(13) The other peculiarity of the trade is that it is seasonal trade. In winter there is almost no sale while in summer the demands are so high that it is very difficult to meet them. Then 50 per cent of the ice factories are closed during off season. For working out the proper economics of the ice trade, it is, necessary to have some permanent commitments for all seasons. This is usually done by contracts with hospitals, defense establishments or some other manufactures whose manufacturing process needs ice throughout the year. Such permanent commitments are also required to be met in summer when general demand of ice is very high.

(14) Usually, the trade by the manufacture is with the wholesale dealer, as sale of ice in small quantities to individual consumers is impracticable. If ice slabs are cut in small pieces at different times, the process of melting gets faster, resulting into heavy losses.

(15) On this background the petitioners submit that there are no clear guidelines for fixation of fair price in the impugned Order. Let me examine clauses 6 and 7 in this regard. Clause 7 of the Order provides for price chargeable by the manufacturers and clause (6) provides for the margin of profit of wholesalers. and retailers. These clauses are as follows :

'MARGINof profit of wholesalers and retailers (1) No wholesaler shall sell ice at a price higher than the price which is arrived at by adding 25 per cent as margin of profit to the purchase price paid by him to the manufacturer.

(2)No retailer shall sell ice at a price higher than the price which is arrived at by addiqg 40% as margin of profit to the purchase price paid by him to the wholesalear or to the manufacture if the ice been purchased directly from the manufacturer.


'PRICEChargeable by manufacturers. No manufacturer shall sell ice at a prioe higher higher the price fixed by the Controller. while fixing the uniform price, the Controller shall have due regard to the priinciples and factors mentioned below:

(I)COSTof the raw material viz.. water, Chemicals etc;

(II)PROCESSING.CHARGESi.e. cost of electricity and labour ;

(III)Establishment and other incidental charges; and

(IV)Reasonable margin of profit.

PROVIDED that no manufacturer shall Increase the sale price of ice without the prior approval in writing of the Controller.'

(16) It cannot be said that there are no guidelines given in these provisions to the Controller while fixing the price. While fixing the pries the controller shall have due regard to the cost of material, namely, water, sates, Chemicals etc. The Controller shall taKe into consideration the. cost of electricity aad labour towards the processing charges. Expenses of establishment and other incidental charges are also to be taken into consideration while fixing the fair price. After calculating all these components, the Controller has to decide what is the reasonable margin of profit. The petitioners complain that the factor of loss and waste is net taken cafe of by clause (7). 'The counsel for the respondent counters this submission by staling that the loss as due to failure of electricity and in the process of handling would be considered by the Controller, while applying his mind to the cost of electricity and other incidental charges.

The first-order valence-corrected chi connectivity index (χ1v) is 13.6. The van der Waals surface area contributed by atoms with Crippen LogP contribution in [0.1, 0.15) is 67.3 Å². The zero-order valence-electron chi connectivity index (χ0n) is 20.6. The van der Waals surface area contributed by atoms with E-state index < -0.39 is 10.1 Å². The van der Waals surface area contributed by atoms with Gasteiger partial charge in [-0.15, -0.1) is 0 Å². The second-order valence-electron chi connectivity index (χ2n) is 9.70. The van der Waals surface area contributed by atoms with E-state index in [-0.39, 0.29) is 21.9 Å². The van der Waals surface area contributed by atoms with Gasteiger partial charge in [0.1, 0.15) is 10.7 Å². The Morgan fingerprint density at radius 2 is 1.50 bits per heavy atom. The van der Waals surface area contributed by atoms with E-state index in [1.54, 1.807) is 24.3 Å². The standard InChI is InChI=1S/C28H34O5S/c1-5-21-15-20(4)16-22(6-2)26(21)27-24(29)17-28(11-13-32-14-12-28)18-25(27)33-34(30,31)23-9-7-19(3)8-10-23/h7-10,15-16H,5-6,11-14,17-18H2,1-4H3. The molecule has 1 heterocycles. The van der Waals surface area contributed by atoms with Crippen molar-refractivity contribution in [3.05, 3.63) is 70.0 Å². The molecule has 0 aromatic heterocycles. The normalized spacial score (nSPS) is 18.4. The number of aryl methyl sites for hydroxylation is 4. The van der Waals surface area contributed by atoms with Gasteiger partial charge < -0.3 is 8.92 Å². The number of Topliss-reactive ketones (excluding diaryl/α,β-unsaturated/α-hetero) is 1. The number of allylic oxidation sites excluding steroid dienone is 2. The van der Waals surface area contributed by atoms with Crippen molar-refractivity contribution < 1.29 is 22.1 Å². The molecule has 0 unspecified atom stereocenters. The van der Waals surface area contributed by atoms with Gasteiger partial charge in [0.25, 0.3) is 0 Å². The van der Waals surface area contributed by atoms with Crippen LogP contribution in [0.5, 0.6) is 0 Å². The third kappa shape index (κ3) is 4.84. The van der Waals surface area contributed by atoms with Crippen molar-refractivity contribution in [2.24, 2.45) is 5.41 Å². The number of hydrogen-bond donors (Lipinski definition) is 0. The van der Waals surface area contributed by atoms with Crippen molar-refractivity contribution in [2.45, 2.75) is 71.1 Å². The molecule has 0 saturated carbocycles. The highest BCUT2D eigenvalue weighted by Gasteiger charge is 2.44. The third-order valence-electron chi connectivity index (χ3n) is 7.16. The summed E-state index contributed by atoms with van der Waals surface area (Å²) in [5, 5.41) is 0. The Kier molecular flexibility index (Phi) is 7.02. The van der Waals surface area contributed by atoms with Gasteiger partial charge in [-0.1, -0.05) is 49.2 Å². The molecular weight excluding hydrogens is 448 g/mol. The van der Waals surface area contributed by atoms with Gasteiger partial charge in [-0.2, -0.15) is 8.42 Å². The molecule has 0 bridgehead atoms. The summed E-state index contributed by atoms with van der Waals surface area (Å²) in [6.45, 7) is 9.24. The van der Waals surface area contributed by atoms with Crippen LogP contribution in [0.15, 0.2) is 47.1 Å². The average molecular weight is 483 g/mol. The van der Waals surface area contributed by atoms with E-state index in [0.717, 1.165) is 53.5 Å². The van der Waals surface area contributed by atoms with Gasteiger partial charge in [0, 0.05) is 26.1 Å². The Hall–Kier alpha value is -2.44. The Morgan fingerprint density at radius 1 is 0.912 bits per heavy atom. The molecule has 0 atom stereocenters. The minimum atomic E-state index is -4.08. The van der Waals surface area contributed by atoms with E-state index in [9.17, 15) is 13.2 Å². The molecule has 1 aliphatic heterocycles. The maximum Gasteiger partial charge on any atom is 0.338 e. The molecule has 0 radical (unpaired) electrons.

(17) Even if the factor of cost of electricity or the other factor of losses incidental charges would not cover, the Controller is bound to consider the inevitable losses while determining what is the reasonable margin of profit. In' order to be reasonable, the profit must be a tangible reasonable return on the manufacturers investment and labour. Profit should not be allowed to be melted away while fixing the margin of profit. The Controller shall have due regard .to the factor of losses to ice manufacture and trade. There are other guidelines also provided that order for fixing the reasonable margin of profit. Clause 6 provides that the wholeseller will have 25% as a margin profit 'over his purchase price and the retailer will have profit of 40 per cent on the pruchase price from the wholeseller or from the manufacturer, if ice is purchased from the manufacturer directly. With these two percentages for the retailer and for the wholeseller expressly specified by the Order, it should not be difficult for the Controller to fix the reasonable margin of profit for the manufacturer. These guidelines are clear and effective enough to exclude any chance of capricious or arbitrary fixation of price for the manufacturers.

(18) Although the object of the Order is eminently in the public interest, its administration through clauses 8, 9, 10 and 12 has air of unreality and impracticability. Unless these provisions are recast in the light of the peculiarities of the trade they would seriously effect the right of the petitioners to practice the trade. The powers given to the Administration are not well thought out, and have no rational bearing. they are bound to result in arbitrariness. They also impose unreasonable restrictions on the petitioner's fundamental right under Article 19(i)(g) of the Constitution.

(19) From the very nature of the trade, submission of a 'stock' returns is impossible. What is meant by 'stock' of ice, at what point of time stock is to be ascertained, is the quantity of ice that has grown opaque or become salty to be included in the stock, is the stock to be. disclosed in the number of slabs or in weight, how is the quantity of ice lost in the process of half-manufacture (due to failure of electricity) to be included in the stock, how loss of weight from the time the slab leaves the brine can to, the time the Inspector checks it, is to be measured and how the details are to be maintained are questions which bristle with uncertainties. These are the factors,' on which a manufacturer has no control. How can any direction in regard to stock returns in clause (8) be complied with by the .manufacturer

(20) All problems regarding the 'stock' mentioned above would be present, when amanufacturer is required to display stock-cum-price board at a conspicuous place of the business premises under clause 9.